Editor’s Note: This is the third and final installment of a three-part blog series looking at economic trends in Southeast Alaska.
The tourism industry in Southeast Alaska is experiencing significant sustained growth, according to a new study.
The Southeast Conference, a Juneau-based economic development organization, issued the report recently that found employment in Southeast Alaska’s visitor industry to have added 330 new jobs in 2013, a five-percent gain over the prior years.
That follows seven-percent growth between 2010 and 2012 —for a total increase of 730 jobs in the last three years.
“When you combine air travel, cruise ships and ferry arrivals, Southeast Alaska hosted just over two million passengers in 2013, a 3.4-percent increase from the year before,” said Meilani Schijvens, the report’s author. Schijvens owns and operates Rain Coast Data, an economic research firm in Juneau.
Cruise ships travelling to Southeast Alaska’s Tongass National Forest are driving much of the growth. Between 2010 and 2013, cruise passenger traffic to the Tongass increased by 14-percent, or 124,000 more visitors, according to the report.
“2014 has been another good year for Southeast Alaska’s visitor industry, despite a slight decline in cruise ship passenger numbers due to deployment decisions. We are looking forward to a growth year in 2015 which translates into a promising outlook for jobs and business success,” said Kirby Day, manager of port operations and passenger logistics for Princess Cruises in Alaska, the Pacific Northwest, French Polynesia and South America.
Day also chairs the Visitor Products Cluster Working Group, an initiative to build public-private partnerships to stimulate the regional economy.
“The number of visitors looking for an opportunity to experience the Tongass National Forest continues to grow. The visitor industry and the Forest Service are partnering to review and improve access. This partnership is an important opportunity to make sure we’re able to successfully provide additional access in a responsible and sustainable manner. It’s good for business and good for our communities.”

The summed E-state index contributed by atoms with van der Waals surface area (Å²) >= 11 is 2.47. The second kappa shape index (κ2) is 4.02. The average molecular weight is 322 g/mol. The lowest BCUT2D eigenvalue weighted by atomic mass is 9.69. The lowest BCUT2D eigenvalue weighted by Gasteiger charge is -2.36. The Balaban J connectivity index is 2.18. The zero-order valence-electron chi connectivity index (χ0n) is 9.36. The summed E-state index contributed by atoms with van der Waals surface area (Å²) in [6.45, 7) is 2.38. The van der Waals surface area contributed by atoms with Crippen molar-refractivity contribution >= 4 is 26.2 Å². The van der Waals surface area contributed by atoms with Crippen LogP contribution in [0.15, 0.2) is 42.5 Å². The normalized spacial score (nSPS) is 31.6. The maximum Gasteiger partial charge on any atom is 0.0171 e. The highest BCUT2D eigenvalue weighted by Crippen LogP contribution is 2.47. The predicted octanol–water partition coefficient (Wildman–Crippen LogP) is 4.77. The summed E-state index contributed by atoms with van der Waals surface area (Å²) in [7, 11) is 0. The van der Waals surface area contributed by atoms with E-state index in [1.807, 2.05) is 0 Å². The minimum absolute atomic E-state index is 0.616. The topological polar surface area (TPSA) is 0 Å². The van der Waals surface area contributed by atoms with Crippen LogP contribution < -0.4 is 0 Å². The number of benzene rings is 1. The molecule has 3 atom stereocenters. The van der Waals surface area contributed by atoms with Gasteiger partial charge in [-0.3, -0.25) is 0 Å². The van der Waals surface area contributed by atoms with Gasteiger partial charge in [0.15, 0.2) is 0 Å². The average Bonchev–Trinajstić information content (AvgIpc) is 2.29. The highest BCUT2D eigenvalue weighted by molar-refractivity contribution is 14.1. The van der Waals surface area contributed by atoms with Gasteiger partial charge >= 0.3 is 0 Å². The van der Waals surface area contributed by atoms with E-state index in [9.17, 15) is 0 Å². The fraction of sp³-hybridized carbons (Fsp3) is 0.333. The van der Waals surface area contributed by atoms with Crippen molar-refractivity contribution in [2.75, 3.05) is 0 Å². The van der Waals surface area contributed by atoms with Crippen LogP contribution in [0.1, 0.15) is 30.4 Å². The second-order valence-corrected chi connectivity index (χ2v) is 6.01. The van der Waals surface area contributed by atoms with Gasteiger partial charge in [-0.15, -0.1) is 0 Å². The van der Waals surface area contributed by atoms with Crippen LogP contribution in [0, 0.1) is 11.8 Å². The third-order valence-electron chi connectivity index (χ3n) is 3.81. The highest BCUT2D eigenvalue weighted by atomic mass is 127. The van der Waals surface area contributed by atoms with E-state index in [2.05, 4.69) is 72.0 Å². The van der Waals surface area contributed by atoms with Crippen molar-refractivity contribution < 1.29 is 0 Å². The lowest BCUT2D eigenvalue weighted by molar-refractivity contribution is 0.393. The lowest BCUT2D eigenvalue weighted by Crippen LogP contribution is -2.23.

Southeast’s visitor industry has also benefited from the entry of Delta Airlines to the market. In June and July of this year, the number of airline passengers arriving in Juneau rose by 12-percent or 8,000 passengers compared to same time last year.
The visitor industry continues to be one of Southeast Alaska’s largest private employers. It accounts for 15-percent of all regional jobs and nearly 21-percent of all private-sector jobs.
Besides creating employment, tourism also contributes to the economy by way of visitors’ purchasing power. Visitors to Southeast Alaska spent $595 million in 2013, 10-percent growth over the prior year, the report finds, citing research by McDowell Group, a Juneau firm.
The industry’s outlook is strong as the country recovers from the Great Recession of 2008.
“Now that the U.S. economy is more or less back on track, people have more disposable income and they’re using it on travel,” Schijvens said.